We must plan ahead if to be successful in the garden. While polyanthus are just starting to bud to explode into flower in a few weeks, we need to sow some seeds now so there are more coming along, even though they won't flower for 15 months.
The great thing about sowing polyanthus seed is that it doesn't need heat to germinate. We don't need a greenhouse either. They will be quite happy sown in a cold frame or even in a cool room because they will germinate anywhere frostproof, but it must be light.
We are used to covering seeds with newspaper and keeping them in the dark to encourage germination, but polyanthus and busy Lizzies germinate far better if left in the light after sowing.
Try to find something special rather than the cheapest packet. This is because polyanthus have been hybridised and there are some superb strains if you’re willing to pay. Read the packets and you might find some which are fragrant. If you like coloured primroses or even wild primroses, the same rules for germination apply.
Polyanthus seeds ripen while still in their seed case. Mother Nature coats them with a thin film of resin which becomes harder over time so the seeds are protected from bad weather. The longer the seeds are left unsown, the harder the resin becomes so by the time the seeds are sent to the shops it's as hard as varnish. This stops them germinating as water can't penetrate the seed coat.
In the garden you might have little polyanthus seedlings growing alongside the parents. This proves they’re easy to grow if the seed is fresh. Prick them out into seed boxes where they will develop into good plants. Only thing is, they may not be as good as their parents as they have been cross-pollinated. This means you will have some of the parents and also some of the grandparents too, not all of which will be brilliant.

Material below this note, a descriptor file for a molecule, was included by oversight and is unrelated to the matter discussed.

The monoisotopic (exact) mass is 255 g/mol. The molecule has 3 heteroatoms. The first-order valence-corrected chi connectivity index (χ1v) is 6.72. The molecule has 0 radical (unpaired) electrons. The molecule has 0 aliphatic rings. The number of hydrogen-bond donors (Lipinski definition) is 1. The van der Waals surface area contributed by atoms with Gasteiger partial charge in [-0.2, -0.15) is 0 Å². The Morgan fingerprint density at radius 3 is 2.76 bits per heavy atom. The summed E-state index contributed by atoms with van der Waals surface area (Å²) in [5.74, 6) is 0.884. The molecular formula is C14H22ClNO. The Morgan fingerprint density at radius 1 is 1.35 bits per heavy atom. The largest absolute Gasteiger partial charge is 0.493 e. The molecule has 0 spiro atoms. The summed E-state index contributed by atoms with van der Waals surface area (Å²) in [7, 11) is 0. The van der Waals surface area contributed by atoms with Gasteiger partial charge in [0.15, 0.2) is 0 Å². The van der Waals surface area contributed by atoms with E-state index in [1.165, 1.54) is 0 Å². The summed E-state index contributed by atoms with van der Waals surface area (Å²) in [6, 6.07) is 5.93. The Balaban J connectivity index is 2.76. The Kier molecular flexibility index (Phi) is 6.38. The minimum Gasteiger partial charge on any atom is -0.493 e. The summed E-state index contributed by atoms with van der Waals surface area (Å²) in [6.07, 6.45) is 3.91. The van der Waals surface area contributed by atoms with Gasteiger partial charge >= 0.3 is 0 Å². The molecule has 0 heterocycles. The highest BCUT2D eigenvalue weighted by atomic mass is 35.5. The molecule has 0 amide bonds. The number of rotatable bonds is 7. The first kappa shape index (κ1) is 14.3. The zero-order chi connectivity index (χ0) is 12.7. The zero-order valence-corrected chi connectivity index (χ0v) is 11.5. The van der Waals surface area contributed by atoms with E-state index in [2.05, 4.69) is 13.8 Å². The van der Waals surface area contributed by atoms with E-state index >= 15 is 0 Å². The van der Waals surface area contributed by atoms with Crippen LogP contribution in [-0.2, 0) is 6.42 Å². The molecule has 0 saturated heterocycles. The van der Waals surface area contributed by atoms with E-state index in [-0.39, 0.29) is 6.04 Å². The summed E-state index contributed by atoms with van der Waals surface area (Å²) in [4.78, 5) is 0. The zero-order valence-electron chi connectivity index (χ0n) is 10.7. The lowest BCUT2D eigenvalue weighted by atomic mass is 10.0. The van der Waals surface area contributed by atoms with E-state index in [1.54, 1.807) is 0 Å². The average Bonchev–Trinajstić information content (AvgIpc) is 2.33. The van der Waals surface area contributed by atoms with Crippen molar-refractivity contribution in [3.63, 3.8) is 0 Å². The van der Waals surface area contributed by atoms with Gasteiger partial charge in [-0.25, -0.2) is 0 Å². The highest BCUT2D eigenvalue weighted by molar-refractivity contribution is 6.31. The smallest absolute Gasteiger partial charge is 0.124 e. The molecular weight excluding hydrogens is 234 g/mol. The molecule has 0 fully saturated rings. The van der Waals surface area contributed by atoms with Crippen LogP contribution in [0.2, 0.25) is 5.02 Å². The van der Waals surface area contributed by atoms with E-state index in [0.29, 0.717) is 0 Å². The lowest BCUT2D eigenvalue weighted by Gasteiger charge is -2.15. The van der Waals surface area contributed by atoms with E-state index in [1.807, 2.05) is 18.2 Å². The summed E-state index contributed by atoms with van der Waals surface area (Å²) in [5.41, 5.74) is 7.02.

I have found a way around the problem of the resin. Take a screw-top jar and put a teaspoon of dry sharp sand in it. Now put the seeds in and replace the lid tightly. Shake the contents for five minutes and then sow on any seed compost in a tray or pot. They should germinate in two weeks in cool, light conditions.
The seeds must be saturated, not just damp, so try this. Once the seeds are sown, soak the seed tray in Copper Mixture. This will kill off fungal diseases and help prevent damping off, the disease which causes seedlings to keel over. Having really soaked the compost, cover the seed tray with Clingfilm.
Inspect every day to see if they have germinated. Once they have, remove the Clingfilm but put the seed tray into a slightly deeper box and cover it with a sheet of glass.You will now be proud you have the best-ever germination of polyanthus.
Once the seedlings are large enough to handle, prick out each one into insert trays. The one with only 12 cells is the best so the plants have space to make a super root. The larger the root, the more flowers you will have in spring 2020.
THIS WEEK’S TOP TIP
Planning to sow a few seeds in the greenhouse? Ensure the propagator is turned on for 24 hours before sowing. Remember too, a section of greenhouse can be kept warmer by using polythene bubble plastic to divide it.